Hope Star from Hope, Arkansas on March 28, 1946 · Page 4
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Hope Star from Hope, Arkansas · Page 4

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Hope, Arkansas
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Thursday, March 28, 1946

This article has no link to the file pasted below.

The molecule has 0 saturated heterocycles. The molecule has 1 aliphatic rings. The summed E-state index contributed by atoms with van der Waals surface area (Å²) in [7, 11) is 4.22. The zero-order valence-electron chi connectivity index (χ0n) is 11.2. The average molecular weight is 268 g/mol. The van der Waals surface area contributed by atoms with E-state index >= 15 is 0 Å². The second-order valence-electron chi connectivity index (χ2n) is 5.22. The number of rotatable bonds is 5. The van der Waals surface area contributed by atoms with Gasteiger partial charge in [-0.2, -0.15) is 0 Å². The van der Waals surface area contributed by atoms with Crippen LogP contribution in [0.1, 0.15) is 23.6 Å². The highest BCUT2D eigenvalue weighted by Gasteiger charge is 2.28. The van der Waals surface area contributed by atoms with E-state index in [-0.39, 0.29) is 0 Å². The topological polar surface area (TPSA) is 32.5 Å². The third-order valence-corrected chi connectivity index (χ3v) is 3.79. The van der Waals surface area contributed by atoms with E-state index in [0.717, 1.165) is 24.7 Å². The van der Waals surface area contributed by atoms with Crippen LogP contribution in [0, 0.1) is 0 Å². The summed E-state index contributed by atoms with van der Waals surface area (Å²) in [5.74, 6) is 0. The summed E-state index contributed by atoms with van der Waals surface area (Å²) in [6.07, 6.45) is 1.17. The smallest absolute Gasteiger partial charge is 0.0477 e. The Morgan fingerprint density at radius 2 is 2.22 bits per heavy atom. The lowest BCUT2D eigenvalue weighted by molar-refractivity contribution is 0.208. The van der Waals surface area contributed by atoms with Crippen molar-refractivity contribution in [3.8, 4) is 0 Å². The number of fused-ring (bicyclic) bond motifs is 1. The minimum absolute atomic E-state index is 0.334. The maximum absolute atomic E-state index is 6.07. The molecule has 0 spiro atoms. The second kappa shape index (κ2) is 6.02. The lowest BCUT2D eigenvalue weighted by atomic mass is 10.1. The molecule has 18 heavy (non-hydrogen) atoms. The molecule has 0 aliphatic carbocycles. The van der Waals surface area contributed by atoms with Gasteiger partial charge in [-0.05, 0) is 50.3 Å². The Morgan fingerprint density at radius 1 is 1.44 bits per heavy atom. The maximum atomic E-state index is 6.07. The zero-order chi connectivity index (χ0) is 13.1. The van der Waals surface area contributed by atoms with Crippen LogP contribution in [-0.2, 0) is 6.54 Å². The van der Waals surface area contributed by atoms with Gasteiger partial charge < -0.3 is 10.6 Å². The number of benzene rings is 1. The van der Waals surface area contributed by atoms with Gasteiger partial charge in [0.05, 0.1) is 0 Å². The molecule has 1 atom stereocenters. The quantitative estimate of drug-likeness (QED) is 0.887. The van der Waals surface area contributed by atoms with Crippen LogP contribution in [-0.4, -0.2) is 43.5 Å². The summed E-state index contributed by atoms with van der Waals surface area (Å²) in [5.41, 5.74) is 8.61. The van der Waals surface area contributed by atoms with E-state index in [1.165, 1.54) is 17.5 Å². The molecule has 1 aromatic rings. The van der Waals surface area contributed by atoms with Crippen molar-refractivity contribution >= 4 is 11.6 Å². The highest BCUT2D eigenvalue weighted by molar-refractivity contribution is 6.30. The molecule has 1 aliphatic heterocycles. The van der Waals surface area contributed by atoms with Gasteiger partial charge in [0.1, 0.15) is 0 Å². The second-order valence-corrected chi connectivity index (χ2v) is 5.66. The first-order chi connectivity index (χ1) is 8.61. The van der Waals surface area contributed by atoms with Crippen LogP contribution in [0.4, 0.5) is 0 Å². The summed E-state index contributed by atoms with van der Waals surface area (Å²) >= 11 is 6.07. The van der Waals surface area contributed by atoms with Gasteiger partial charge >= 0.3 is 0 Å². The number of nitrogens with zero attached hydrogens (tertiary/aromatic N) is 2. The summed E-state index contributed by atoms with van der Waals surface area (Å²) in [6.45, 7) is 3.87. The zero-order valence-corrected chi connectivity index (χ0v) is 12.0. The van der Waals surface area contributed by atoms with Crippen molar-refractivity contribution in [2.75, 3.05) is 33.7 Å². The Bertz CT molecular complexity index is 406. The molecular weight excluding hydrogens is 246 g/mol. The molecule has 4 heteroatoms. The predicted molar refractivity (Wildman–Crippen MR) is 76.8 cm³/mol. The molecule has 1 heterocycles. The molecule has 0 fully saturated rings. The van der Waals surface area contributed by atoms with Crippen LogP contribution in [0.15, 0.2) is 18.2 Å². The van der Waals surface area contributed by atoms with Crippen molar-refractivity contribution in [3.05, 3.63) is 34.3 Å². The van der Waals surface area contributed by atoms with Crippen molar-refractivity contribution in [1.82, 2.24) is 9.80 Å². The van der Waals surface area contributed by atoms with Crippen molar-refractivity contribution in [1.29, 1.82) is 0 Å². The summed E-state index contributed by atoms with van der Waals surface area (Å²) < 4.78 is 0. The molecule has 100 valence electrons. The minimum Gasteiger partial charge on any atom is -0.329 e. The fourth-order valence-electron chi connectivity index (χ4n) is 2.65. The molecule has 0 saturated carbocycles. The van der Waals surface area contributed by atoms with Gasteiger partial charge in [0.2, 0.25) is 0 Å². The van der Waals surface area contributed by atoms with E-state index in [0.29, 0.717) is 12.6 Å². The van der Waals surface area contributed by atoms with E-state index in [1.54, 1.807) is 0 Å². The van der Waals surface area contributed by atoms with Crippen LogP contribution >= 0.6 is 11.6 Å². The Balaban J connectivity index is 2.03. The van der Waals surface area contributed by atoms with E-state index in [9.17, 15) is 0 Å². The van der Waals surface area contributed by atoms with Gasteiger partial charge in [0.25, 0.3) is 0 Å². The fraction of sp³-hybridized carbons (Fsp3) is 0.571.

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Pour li t 1! H 1 HOPE STAR, HOPE, ARKANSAS Thuridoy, March 28, 1946 A MESSAG HOMELESS TO February 1,1946 You are home from the wars. You fought for your country and now you want the things that every American wants — a job and a good home. You should have that home. You are entitled to it, but there just aren't enough homes to go around, maybe you're wondering why somebody doesn't do something. What we have to say to you isn't going to be easy. Nor is it going to be easy for you to take. We believe, however, that you would rather have it "straight" than to be kidded. So here it is, straight from the shoulder: There is no way by which the building business, the government, the President, the Congress of the United States or anyone else, can provide this year all the homes you and the other people of this country want. No amount of money appropriated by Congress can do it. Several hundred thousand homes are going to be built, of course. Maybe you'll be one of the lucky ones to get one. The building industry, working with the government, will do everything in its power to supply veterans' needs first. Even so, a lot of you boys are going to be disappointed. "But why?" you ask. "Why can't we build a million homes this year?" "Let's get the assembly lines going again, prefabricate them, use the wartime airplane plants. Whatever you need to do, let's do it. But let's build homes quick 1 " We wish it were that easy. We already have a lot of prefabricating plants making homes and they're no better off than any other home builder because they too can't get toilet bowls, bathtubs, lumber, etc. If you do not get your new home this year, it will be for the same reason that a lot of you will not be able to buy a refrigerator, or an automobile, or nylon hose, or white shirts, or a suit of clothes. There aren't enough materials coming out of the factories. Remember, the manufacturers of building materials and equipment went through the same war that the automobile people did. For 3]/2 years, while you were fighting on the shooting front, the building industry along with other industries was working with might and main to build and maintain the huge war plant on the home front. We found out with automobiles, nylons and refrigerators, it takes time to reconvert. The building industry was not allowed to start reconversion until after the Japanese war was over. We've had our share of strikes and labor troubles too. The war ended in August but home building restrictions were .not lifted until October 15, 1945, less than four months ago. Yet home builders did their part; in the first 60 days they started over 125,000 homes. Many of them are not completed yet because we can't get materials, equipment and labor enough. Yes, the builders did their part, but they couldn't compete with the military. Don't let anybody tell you we fell down on the job. Good as you were as a fighting man, the best in the world, even the Japs had you tied down until you got the materials. But once you got the stuff, Germans, Japs and nobody else could stop you. Same way with the building industry. Gradually we're clearing away the bottlenecks giving home builders the green light. Gradually we're getting more and more stuff every day, and more and more homes are being completed, more and more are being started. By the end of this year we'll be going at a million-a-year clip, and you'll hove your home. We in the building industry foresaw that this crisis would happen. We urged the government long before the end of the war to let us get our plants and plans in shape. We knew you would want a ho'me when you got back. The government said "No!". • Well, maybe that was all right. .You were fighting a tough war and you needed the stuff. But it meant the building industry could not be ready for you when you got home. We'll see that you get a home faster than anybody else can get it for you. But what you and sve should really be afraid of is that amateur tampering with so complex a thing as the building business, may prolong the home shortage unnecessarily. This could easily happen if, instead of putting all our energies on breaking the real bottleneck, we allow ourselves to be stampeded-Into impractical visionary schemes to produce houses by the million when there won't be materials and equipment enough to produce more than half that many this year, unless obstacles are removed. Some of the ideas that arc being advocated by well meaning men are so dangerous that they might upset our entire economy for years to come and delay home building indefinitely. You don't want this to happen because it would hurt you and all the rest of the people of the United States, and it wouldn't get you the home you want. ' (. T .-. You can help prevent it if you will remember that housing, like a lot of other things, is a war casualty, and that only common sense arid an all-out attack on the real bottlenecks will cure it, What are the bottlenecks? We've already mentioned a shortage of materials. But much of this shortage is due to. OPA. We're not suggesting that all price control be removed. We are suggesting that OPA stop standing in the way of production of more materials and equipment. We are suggesting that OPA stop thinking in terms of war, "reconvert," and start thinking in terms of peace and production. One of the most serious shortages we have is in sanitaryware, plumbing supplies, radiators and the like. OPA for some time has had dozens of applications for price adjustment in this industry alone. They haven't done anything at all about them. In the meantime, manufacturers cannot get labor, because they can't afford to pay enough. You've heard about the lumber shortage. Lumber mills are producing lots of lumber but not much of the kind that's used in homes. Why not? Largely because OPA is still operating on a wartime basis, allowing higher prices on non-home lumber and on lumber for export. These are just two of many examples. Right there is bottleneck No. 1 Bottleneck No. 2 is labor in the field. As you know, the boys were slow in coming back and those that did, often went on other than home-building jobs. We've done something about that by giving home builders priorities on materials for veterans' homes. This will mean less general construction and so more labor will be available to build homes, When these two bottlenecks—production and labor — are cleared away, homes will go up fast. When we read daily about the unhappincss of thousands of veterans who can't find a home of their own, our emotions arc apt to run away with us. The President says there are 5,000,000 homes needed immediately; Wilson Wyatt, our new housing chief, says 2,500,000. Thoughtful studies by economists of the Producers' Council (manufacturers) put the figure at about 850,000. No one really knows what's correct. But just five years ago the building industry could find customers for only 450,000 homes. It is reasonable to suppose we desperately need 5 million? It is important to the welfare of the people of the whole nation that you and we do some very straight thinking on this problem. There are 6,000,000 people dependent on tho building industry for a living. Perhaps you are one of them, or your brother, your father, your uncle. It is the second largest industry in the country. Let's be very careful how we monkey with the machinery that makes it run, lest our monkey wrench slip and we find we've wrecked the machinery that provides jobs for 6,000,000 people. Thafr wouldn't do you any good. Suppose we set up assembly lines all over the country to produce houses by the million. It wouldn't help you NOW because the real bottleneck isn't home building capacity, it's material and equipment. And there is every assurance that, if we did produce millions of homes in this way, they would not be the kind of homes you want, and that they would cost more. There is this fact, however: Hundreds of thousands of carpenters, bricklayers, plumbers, electricians and other workmen, all of whom now earn their living building homes, would not have jobs. In the meantime, thousands of other workmen would have to be recruited from the already scarce ranks of labor in this country, trained and taught new skills and new techniques to build house panels in government factories. Maybe you've forgotten how long it took to work out assembly line techniques for airplanes and tanks, and that was in wartime when nobody cared how much it cost and how much sacrifice it entailed. It would take years to build a new giant industry to produce the millions of factory- made homes everyone so glibly talks about. In the meantime, we have ready at 1 hand anxious to get going, a home building industry capable of producing a million — yes, a million-and-a-half — homes a year. We built 937,000 in one year, as far back as 1925, and did five billion dollars of other building besides. The labor and materials that went into this five billion dollars of non-residential building was the equivalent of another 900,000 homes. You don't, have to wait for a new giant industry to be created from scratch. You don't have to risk wrecking our existing economy while waiting for a new type of industry. You won't have to live in a "housing project" which is not the American ideal of a home. The building industry, working with the government, is clearing away the wartime bottlenecks as fast as possible. By Fall we can be building at a million- homes-a-year pace, or better. You'll have your new home as fast 1 os you'll hove your new cor. Practical Builder 59 E. Van Buren St., Chicago 5 ANTHONY LUMBER (0. HEMPSTEAD COUNTY LUMBER GUNTER LUMBER CO HOPE BUILDERS '*'- 0 __Thurs<Jay, March 28, 1946 3 Stars of Cardinals on Sick List By United Press SI. Petersburg, Flu.' March, .'27 — rin-eo vilii! COK.S in the St. Louis Cardinals' biiscbnll machinery — Catcher Ken OVDc.-i and Pitchers Ernie- White nnd Tod Wilks — were ordered to undei go special medical Irealnienl tod;iy by ATTENTION FARMERS! Now Is the time to plan your Sweet Potato acreage. We Will handle your ENTIRE crop of Porto Rican, Key West or Red Velvet variety at $2.25 per cwt for all clean potatoes delivered here, f.o.b. Oznrk, ranging in size from 19.4 in. to 3 in. in diameter, all grading to be 'done by grower before they are delivered to us. We will also buy your jumbos, splits and strings at n flat price per ton to be determined later. We will be very glad to furnish you V with a list prepared by the Arkansas State Plant Board of all growers of Certified Seed and Potato Plants, located with the state. Please advise us of your anticipated potato acreage and increase your acreage as much ns possible as we would like to purchase every potato that we will require this year within the state of Arkansas. V OZARK PACKING COMPANY Ozark, Arkansas ' P. O. Box 147 Phone 23 MO PI STAR, HOPE, ARKANSAS Manager Eddie Dyer. O'Dea counted on for the brunt oi the Hcdbirds 1 catching duty, was sent to St. Louis for examination by Dr. Robert F. Hylnnd, the club s surgeon. The 33-year-old receiver, bothered by a sciatic leg condition, has been unable to catch although he has been in camp for three weeks. White, who has been ineffective this spring after returning from a two-year hitch in the army, will be sent either to St. Louis or his J'aco- "M, b. C., homo for denial treatment. According to X-rays he has live infected teeth which may be causing his arm trouble. Wilks, a 17-gamc winner in 1044, underwent an arm operation last ail but still is having trouble with his wing. Yanks Cut Five Lose St. Petersburg. Fla. — Less than .«) hours after selling Catcher Rollic Hcmsley to the Phillies, Man- v fi °V V 1 , 00 McCa »'thy of the New York Yankees cut five more play•;''? ' oosc toda y. shipping them to AA .A minor league farms. Pitcher Willie Baker and Catcher Charlov bilvern wore assigned to Ihe Kansas City Blues of the American Association and Pitcher Johnny Maldovan and Catcher Bill Dic- mnger were returned to Ihe Newark Bears of the International League. Farewell to Bikini Tigers Look Good Lakeland. Fla. — The world champion Detroit Tigers began to i look like true American League pennant contenders today as their veteran pitching staff, probably the best in the junior circuit, hit a winning stride. Two early-season disappointments, Frank (Stubby) Ovcrmire and Virgil (Fire) Trucks, came through in mid-season style yesterday to limit the hard-hillin" Boston Red Sox to three singles as the Tigers gained a 4 to 0 victory. Reds Impress Boudreau Clcarwater, Fla.— Manager Lou Boudreau of the Cleveland Indians predicted today that Ohio's other big league club, the Cincinnait Reds, would prove to be the most underrated team in the National League this season. The Reds impressed Bo'idrcau during the Uvo loams' all-Ohio series which Cincinnati won, 5 games to 1. Closing oul Ihe series yesterday with a doublcheadcr, the Reds dropped Ihc first game to Cleveland 10 lo 3 and then came back behind the one-hit pitching of Johnny Hctki and Howard Fox to take the second, fi to 0. Three native children pay their last respects to a .member of their family buried in the cemetery on Bikini Island^ and-look out lo sea toward Rongerik Island, to which they'll be; riioyqd by -the Navy. On Rongerik, over 100 miles from Bikini; they'll be-safe from the atom bomb which will blast their homeland in the Army- Navy test next May. .',"•;> ' •' ' •• ' War Wise to Seek foui \ A /• ™p» g Wrn iodoy /f Hot Springs, March 'i'.',. —(/!')— Henry Tikulski'.s dependable mare, War Wise, was to seek net- ••'ourlh victory of the Oaklawn Park .spring meeting today by mulching j-.irides with nine oilier (outers of ihc four- yenr-old and up class' in l'ie iea- Lurcd $1,300 mile-and-a-xixlernth allowance race. Paired with the .six-year-old mare and top weighted jit UK pounds was Walfred Stuart, anothor winner at me current meeting. War Wise, assigned 113 pounds .impost, was expected to have the riding services of Anthony Soronski. Chief opposition to the Tikulslci pair was expected to come :"rom William Mikcl's Frisky Spirit, Old Orchard Farm's First Male and Mrs. J. Clark's Quib's Bally. Others in the race wen; Cairo Bom On, Canee, Wary Marl' and Bart's Chance. Carl Uupuf's Applcknocker was attempting to atone for his recent acfeal in his initial local outing by bidding for victory unainsl toil other sprinters in the 'six-'m-long fifth event. He .faced .stilt opposition in S. I. Crew's Gem \V., Marl- town and Irish Wash. A strong field ol sprinters, Including Another Nij-hl, Four Clov- —s, Stogie. Bob's .Dream. Miss __J-icl, Plaidloch and Play Hands completed in ihu iourih race Huri Horn Hari captured the featured seventh race yesterday, finishing a length and a half ahead of Tidcover. Hit It was third The winner paid $050 straight and was timed over the sloppy track in 1:13 New Phils Arrive Miami Beach, Fla. — The Philadelphia Phillies' two newest arrivals, Inficlder Roy Hughes and Catcher Rollic Hemslcy, took their first workouts with the club today with Hughes expected lo lake over shortstop as soon as he is ready. Hcmsley, purchased from the New York Yankees, and Hughes, the Chicago Cubs' World Series short fielder last October, arrived yesterday in lime lo watch the Phils unlimbcr a 10-hit allack against Al Javery and Earl Radi for a 5 to 2 victory over the Boston Braves. .-*? C. Water-Bloc Hats A Hat With Spirit! The Santa Fe . . . like a breath of the Golden West. Outdoor men go for it ... everyone admires its streamlined and lightweight qualities. 7.50 Lasting Good Looks! Pre-shaped . . . always falls back right into those creases and lines you admire . . . because the Lee unique factory process put them there for keeps. 7.50 Chas. A. Haynes Co. Second and Main Voiselle Looks Good Miami, Fla. — Pitcher Bill Voi- selle and Catcher Walker Coopei appeared to be a good pet today to open the National League season lor the New York Giants April 16. Voiselle has been the Giants' standout pitcher to date, the first to go the full nine innings while Manager Mel OH learned first hand yesterday that Cooper, pur chased from the Cardinals for $175,000, will be ready to don mask and mil as soon as he is discharged next week. Travelers Get Two Forl Lauderdalo, Fla. —General Manager John Quinn of the Boston Braves, preparing to break camp tomorrow morning, announced today that Righthander Ben Cardoni and Southpaw Charley Cozarl, have been sent to Little Rock of the Southern Association on 24-hour option. Pirates, Sox Resume Series El Centre, Calif..— The White Tired Kidneys Often Bring Sleepless Nights Doctors say your kidneys contain 15 miles fftinytuboBormtcrs which help topurifytho Wood and keep you healthy. When they get ,« r nn d v and d °? ' W .° rk rieht in tl10 daytime! ii«rn 1 P lmvolo .1 ctup n ' Rhts -Frequent orscanty passages with Bmarunsand burning sometimes shows there is something wrona with your kidneys or bladder. Don't negfe" t ims condition nnd losevnluable, restful slcen When disorder of kidney function permits Poisonous mutter to remain in your bio™, it Sox and Ihe Pirates resumed their eastern barnstorming .series- here today,; with the. Chicagoansi trailing eight rgamcs to two. Rookie Edson Bahr.held the White Sox to six hits yesterday, at,San Diego as the Bucs -pounded 'three--Sox-pitchers for 14 hits, including Elbie Fletcher's two home runs, and an '8 lo 1 Crosetti Sliping "'• .' ' . Bra.ndcn.ton, Fla.- — Oiicf speculation at the Yankees' No. 2 camp today, concerned Frankie Crosctl' and whether the once great short*n°£hi, VOUld Mmain- with the team another season. . , .. • The 35-year-old ; 'lt'aiian, thei'sure- fingcred star of the Yankees' prewar, pennant winners,' probably will be taken back with: the -varsity as a utility-man 'although' he has failed to show, his usual 'sparkle >in camp His error.contributed-to a five-run Brooklyn ' Dodger i uprising in the first inning yesterday and- the National -Leaguers wenl- on to whip the Yankees'- "B" squad, 10,to C Mack Has"'.Problems' 1 . West Palm Beach, Fla.' -r-Man- ager Connie Mapk...as-usual, was surrounded .with problem's today The Philadelphia Athletics! bating atlack has gone'.slale arid-he's slili wailing word from .Ihc St. Louis Browns on' whether he'll have to return First Baseman .George Me Quinn. -..- .;,. • , The •' .'A'si 1 :, after;' .'winning-' five straight games, could only'get foui hits off three Toronto '-pitchers yesterday as .they..bowed lo' Ihe In- ternationa}' Leaguers,- 4 to -1.' Billy Bassi-Star of Smackover, to Play for U; of A. Smackovor, March '28 — (/q>) — Billy Bass,- Smackaver high school's all-state ' fullback :6f' last tall, has announced he will-attend the University df 'Arkansas and play with the Razorbacks next fall. • ; ..' ... Bass also is an outstanding track and basketball man. Planning, to accompany Bass to Faycttcvillc is Tracy Scott, another Smackover. backficld sland- out, . . . " ' .--.'•• Sorghum plants were first introduced into the "United Stales from France in 1855. MEALS TASTE BETTER WHEN YOU SERVE BLUE RIBBON BREAD G R A o T cI R0 s u a R nd CITY BAKERY r f*dge Five ManC 29 Years on Lexington, Ky., March 2« —UP) — Man O'War ,who .is almost, as much of an institution in the hard bot country as the Kentucky Derby, will have a 29-carroi birthday party tomorrow. The big red lurf warrior who Kcntuckians insist is the greatest race-horse thai ever lived, will lake il easy as usual and there won t be much to distinguish ihc day from .any other except Jiat a few more visitors are cxpcc!«d to make the trek to Faraway farms For many it is almost a "pilgrimage, because in the thoroughbred industry which means so much to Kentucky, Man O'War is a symbol of perfection. They overlook the fact that "Big Red ' never won the Kentucky Derby. That is attributed to an oversight, of his owner. Sam Riddle, who never got around to entering him for the blue ribbon classic of Ihe Blue Grass country. No true Kentuckian ever will believe that the v/ide-siridiiig horse couldn't have won the derby however. They point to .his labulous record, 20 victories i:i 21 races and the .'fad that as a three-year-old, he, never mcl defeat. The-only loss on Man- O'War's Snead Looks for His 3rd Tournament Charlotte, N. C., March 28—(UP) —Sammy Knead, a man inlenl on making hay while the sun shines, teed oil' in quest of his third . consecutive tournament victory today in the $10,000 Charlotte golf open. With Byron Nelson, Ben Hogan and Sammy Byrd on Ihe sidelines, Slammin' Sammy has struck it rich quick. He won the Jackson- lyillo and Greensboro tournaments, jhis first victories of the year, and he comes back today after No. 3. and still the lired Irio, comprising his chief competition, is taxing a siesta. Nelson, Hogan and Byrd as well as Craig Wood dropped, oul lo rest lor the Masters', starting at Augusta, Ga., April 4 but Sncad—who had been off his game—decided to- slick to the tournamonllpur and he has made a clean sweep. o, Champion'Phillips Oilers to Meet New York \. C. New York, March 28. — (IP}— The Phillips "66" Oilers, Nalional AAU basketball champions four straight years, and the New York athlelic Club mcel tonight in the fealure of a Red Cross benefit doublehead- cr al Madison Square Garden. Tilton general hospital of Fort Dix N.J., and the U.S. Naval Armed Guard of Brooklyn are paired in Ihc first game. SHELL SHOCK Chicago, March 28 — (PC)— Bushman six foot, two inch gorilla al Lincoln Park zoo, lay on Uae floor 01 nis cage in obvious pain. Attendants believed he was suf- icring from a loolhache bul none would attempt dental work on Ihe 535-pound animal. Their worries, however, soon were over, as Ihcy saw Bushman pull Ihc troublesome object from his mouth and stop groaning. It was a peanut shell. the aptly named Upset topped him by a diminishing half length in a l 'i' a ?, e in which Big Red virtually was Jell at the posl. He was fractious and broke badly while Upsel shot ahead and stayed there. Foaled on March 29, 1917, Riddle got one 01 the greatest racing bar"'-""* "*' "" Mmc when he bought a yearling for $5,000 --„.._. Belmonl. Laler, Rid-- twice turned down $1,000000 offers for the horse. Although Man O'War was only a wobbly coll when Riddle first saw mm. his trainer, Louis Feustal sized him up as a potentially great horse and urged Riddle to buy him .It was a never regretted decision. Although he raced al a time when purses were far below pres- «i}-r,n n Y. 0 J s 'r ho won approximately MJU.UUU before being retired to stud as a four-year-old. Since that time lie has sired horses whose total winnings exceed $2,500,000. Riddle has: no idea how many horses Man 0 War has sired but up to 1938 lour years before he was retired F°oVi Ud lle llnd bocn the father 01 236 horses, 176 of them becom- g winning campaigners. Travelers to Play 3 Games With Sports By United Press Lilllc Rock, preparing to open a three game series Friday with Shrcveporl of Ihc Texas League announced that Charlie Cozarl. left-handed pitcher, would join the Travelers there. 'Cozarl, on option from the Boston Braves, won 18 games for Atlanta in 1944. He performed last season with'.Kansas City in the American Association, and Toronto n the International League Manager Willis Hudlin said the a'amcs would be played with Shrcveport on Friday, Salurday and Sunday. Little Rock's double- leader bill with Birmingham and Columbus was rained oul 'Wednesday. ''"... WasHinglon, parent club of dial- tanoga, showed Ihe Southern. Association farm no mercy in an exhibition game Wednesday in Cocoa, Fla. The Senators down the Lookouts, 9 to 1. In Gainesville. Fla., Atlanta Man- agc i' ?.' Ki Cuyler, prepared to send his crackers against Jersey City of: the American Association Jersey City took both ends of a double-header from Atlanla Sunday. President Earl Mann revealed lhal Shortstop Tony Orde- nana, flashy Cuban holdout had been ordered to report within five days upon threat of a $100 fine Rain permitting, two workouts were in store for the Bears in Mobile. Skipper Al Todd, awaiting reinforcements irom the Brooklyn Dodgers, said he would be unable to pick a starting Mobile lineup until he knew who'd be on hand Manager Larry Gilbert may announce another Nashville squad slash at Macon, Ga. Gilbert con ferred Wednesday wilh Jack Ghee nan, director of Ihe Chicago Cub' farm system. Rain also was an unwelcome visitor in the Henderson Tex camp of the Memphis Chicks Two games with Oklahoma City of the Texas League were called off yes AT y k? caus e of wet grounds. New Orleans Manager Johntr Peacock announced that Jesse f anna and Roy Banner would pitch i". Thursday night's exhibition affair with Minneapolis. The Pcl-Tu- lane game Wednesday was washed out. Parchment was invented about 190 B.C. •»•NOTICE! for the BEST NEW ILOUR The World Food Crisis Has Caused A Change In All Flour . . . BUT Housewives Still Say -' MONEY TO LEND Busy Terms..,,. Home Institution,,,.. See E. S, GREENING SECRETARY Hope Federal Sayings & Loan Association You can be sure of the best beef in today's too-.- nl no extra "cost! For real. goodness... 1 always buy tender, juicy Kroger Beef) HONEY BACK GUARANTEED Dressed and Drawn Grade A, Tender Lb Grade A, Square Cut Shoulder Lb, 1 f\ I V C COTTAGE CHEFSE . Ib. 16c Bulk. Creamy While PORK BRAINS .... Ib. 19c Fine Scrambled wii!i Es'^s WEINERS |b. 32c Skinless. All Meal. Tl FISH FILLETS . . . . Ib. 32c Fancy Cod Fish Due to popular demand KROGER'S TEASPOON offer has been extended until March 30. You still have time lo complete your set, ACT NOW Spotlight . . 3 Ib. bag 59c Kroner's Hut-Dalcd Coffee Krispy Crackers box lie 7 ox. Box ' Sunshine — Sailed lo Please COFFEE . . 1 Ib. jar 32c Country Club Tomato Juice . . can 23c Cuunlry Club — 40 oz. can | Fragrant Coffee Lb. ' DriporPerc Jar PALMOLIVE 2 Bath Size, 19c STRAWS ERRI ESS^r «„, 35c FRESH CELERY . . . ! Crisp, Golden Hlrai hod HOc SWEET YAMS . . 3 Ibs. 25c Porto Rifans. Home (."tiov.n APPLES Ib. 15* Hod Delicious and Wincsap LETTUCE Ib. 12c Fresh. Crisp, Firm Heads POTATOES ',tr ussets ' clay Packed POSTMAN'S HOLIDAY Kansas City, March 28 — (/P) — John A. Marshall was surprised to see neighbor William N. Deramus president of the Kansas City Southl ern Railway, boarding a miniature Swope Park train. Deramus hurriedly explained he was accompanying his two-year old grandson. LOOK! THIS LARGE " .SIZE JAR of MOROLIKE Petroleum Jelly for minor burns—cuts, bruis- [os, chafes, abrasions, and skin inflations. Aids licalins. AND ONLY IS ALWAYS THE BEST! MUBS "JES' SQUEEZE NATCHEL, SONNY!'? T/iw is a drawing of one of Ihe eight pnc iMinlingn by Wj Uinicrmclster A LOT OF GOOD COMES FROM THE EARTH Sonny was sayin' that ol' bossy cow is jcs' a natchel factory for making milk out o' fodder. But I tell him that making good milk begins when mother nature gave us the fertilizer to help the fodder grow. I was referrin' to the natchel soda us farmers uses on all our crops. Natchel soda comes right from the earth. No- body knows for sure quite how it got there. But they docs know the wonderful things natchel Chilean soda does for crops. Seems like jes' being natchel makes Chilean soda different from any other kind. Maybe 'folks won't be able to get all they want this season, but if we're careful with what \ve get, it may do. CHILEAN NITRATE 01 SODA <${ -,« •*J *tf *i fi i<*f •3 •$? •*U "•I •4 1 11* «( «, I U wananv^i m MI *u-g r»JMU5t~i^ ... r^,^ T1 --—.-.- «**